Chronic pain researchers identify early lead on path to improved treatment

UNE researchers have found a novel regulatory protein associated with pain. The finding may eventually lead to the design of new drugs for pain relief.

March 07, 2014

John Streicher

In a poster presentation at the 30th Annual Meeting of the American Academy of Pain Medicine, researchers from the University of New England identified a surprising early link that could ultimately open new avenues for the treatment of chronic pain, a serious public health problem with major economic and societal costs.

The researchers found initial confirmation that a novel scaffold protein previously unassociated with the mu opioid receptor (MOR) regulates MOR-induced signaling activation. The MOR is the target of opioid drugs like morphine and is an important mechanism for pain regulation in the body.

The investigators in the March 7th presentation noted that decades of research aimed at discovering new, safer and more effective drugs to treat chronic pain have met with limited success.

“The most surprising result of this study was that we were able to find a novel regulatory protein that no one had ever associated with the MOR or pain, and show in cells that this protein regulates MOR signaling,” said senior study author John Streicher, PhD, assistant professor at the University of New England in Biddeford, Maine.

Two UNE undergraduate students—and now full-time UNE laboratory technicians—Katie Edwards ’13 and Justin LaVigne ’13, and University of Maine graduate student Emmanuel Moses-Fynn, are co-authors of the study.

“What this finding may allow us to do is design new drugs to target the MOR to produce pain relief with reduced side effects.  More broadly, understanding the molecular mechanism of MOR signaling will open up many new strategies for improved drug design.”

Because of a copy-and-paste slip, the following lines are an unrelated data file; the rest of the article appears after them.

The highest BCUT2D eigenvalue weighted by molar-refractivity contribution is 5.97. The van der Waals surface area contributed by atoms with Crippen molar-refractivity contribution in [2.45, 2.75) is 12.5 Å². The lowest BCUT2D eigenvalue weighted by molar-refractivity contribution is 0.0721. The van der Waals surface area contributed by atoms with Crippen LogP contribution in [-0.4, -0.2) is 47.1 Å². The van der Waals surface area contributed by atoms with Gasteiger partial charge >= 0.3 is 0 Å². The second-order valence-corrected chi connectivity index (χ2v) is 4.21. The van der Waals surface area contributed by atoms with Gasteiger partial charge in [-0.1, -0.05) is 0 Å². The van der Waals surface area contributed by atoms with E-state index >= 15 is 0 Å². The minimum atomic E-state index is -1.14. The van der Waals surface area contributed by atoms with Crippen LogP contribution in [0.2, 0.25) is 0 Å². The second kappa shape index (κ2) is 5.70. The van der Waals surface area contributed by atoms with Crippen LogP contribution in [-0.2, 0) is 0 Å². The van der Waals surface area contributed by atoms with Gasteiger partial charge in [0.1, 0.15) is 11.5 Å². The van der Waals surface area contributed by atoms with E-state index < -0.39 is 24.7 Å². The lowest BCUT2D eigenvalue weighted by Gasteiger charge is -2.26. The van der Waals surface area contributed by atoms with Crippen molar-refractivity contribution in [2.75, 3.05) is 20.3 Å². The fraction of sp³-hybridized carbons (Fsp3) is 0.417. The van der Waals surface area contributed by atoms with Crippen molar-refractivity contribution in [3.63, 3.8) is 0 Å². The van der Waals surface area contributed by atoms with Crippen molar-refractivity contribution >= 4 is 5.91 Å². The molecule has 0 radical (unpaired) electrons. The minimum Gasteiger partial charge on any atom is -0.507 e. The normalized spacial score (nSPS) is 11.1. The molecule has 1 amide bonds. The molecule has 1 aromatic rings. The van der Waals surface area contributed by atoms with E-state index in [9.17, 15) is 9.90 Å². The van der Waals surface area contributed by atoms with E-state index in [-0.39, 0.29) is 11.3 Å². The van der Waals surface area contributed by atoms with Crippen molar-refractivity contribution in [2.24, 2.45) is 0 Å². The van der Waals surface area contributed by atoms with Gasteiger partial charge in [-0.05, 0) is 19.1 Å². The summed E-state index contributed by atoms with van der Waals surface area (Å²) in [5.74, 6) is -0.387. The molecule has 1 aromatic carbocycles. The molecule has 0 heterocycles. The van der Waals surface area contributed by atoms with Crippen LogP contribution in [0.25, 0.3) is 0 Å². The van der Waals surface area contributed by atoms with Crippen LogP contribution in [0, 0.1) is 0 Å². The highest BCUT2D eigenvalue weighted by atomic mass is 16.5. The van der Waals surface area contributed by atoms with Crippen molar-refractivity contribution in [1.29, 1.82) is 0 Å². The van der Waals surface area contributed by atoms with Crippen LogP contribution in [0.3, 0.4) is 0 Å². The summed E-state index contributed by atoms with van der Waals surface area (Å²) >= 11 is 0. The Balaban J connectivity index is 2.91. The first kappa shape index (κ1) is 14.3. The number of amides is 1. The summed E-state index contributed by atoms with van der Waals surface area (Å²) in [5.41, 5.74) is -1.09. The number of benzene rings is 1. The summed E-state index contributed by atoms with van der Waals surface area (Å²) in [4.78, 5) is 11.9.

Once identified, candidate proteins can be manipulated in cells and the effects on MOR signaling determined, as was done with one candidate protein in this study, Streicher explained.  Previous research work has validated this basic approach and though promising, has been limited so far because the signaling complex and regulators of opioid receptors have not been defined with sufficient detail, which would be crucial for success, according to Streicher.

From the data gathered in the study presented today, the investigators plan to identify a list of potential signaling regulators of the MOR and will further test the candidate proteins for their ability to regulate pain and MOR activity. Studies using live animal models to address these questions with the regulatory protein already identified will get under way within the next few months.

Streicher notes that the path from research to drug discovery and development is a long one.  Moving from pre-clinical studies to applying for Investigational New Drug (IND) status with the Food and Drug Administration, to conducting the necessary human trials can take more than 10 years. The current research result is in the very beginning stage of this process, but Streicher says, “It is exciting to build something from the very beginning.  UNE has a unique entrepreneurial culture where we have the freedom to pursue new ideas and collaborate with one another. It’s a very collegial research environment.”

Streicher extends that collaboration to his own lab, where three UNE undergraduate students are actively involved in his research. His undergraduate researchers are exploring different aspects of opioid receptor function and regulation, each with their own unique project. UNE has a strong culture of undergraduate participation in research, where many faculty, including Dr. Streicher, support their students to develop as independent scientists and often present their work at national and regional conferences.

“Ultimately, what we hope to accomplish is to develop an array of drugs using different molecular strategies to achieve a desired effect,” Streicher adds. “If successful, patients may one day be able to select specific drugs for difficult-to-treat chronic pain states like neuropathic pain, or to reduce specific –or all– side effects.”

The study was funded through a pilot project grant (P20GM103643) to UNE from the Centers of Biomedical Research Excellence, a division within the National Institutes of Health.

About AAPM
The American Academy of Pain Medicine is the premiere 2,400-member medical association for pain physicians and their treatment teams. Now in its 30th year of service, the Academy’s mission is to optimize the health of patients in pain and eliminate it as a major public health problem by advancing the practice and specialty of pain medicine through education, training, advocacy and research. Information is available on the Academy’s website.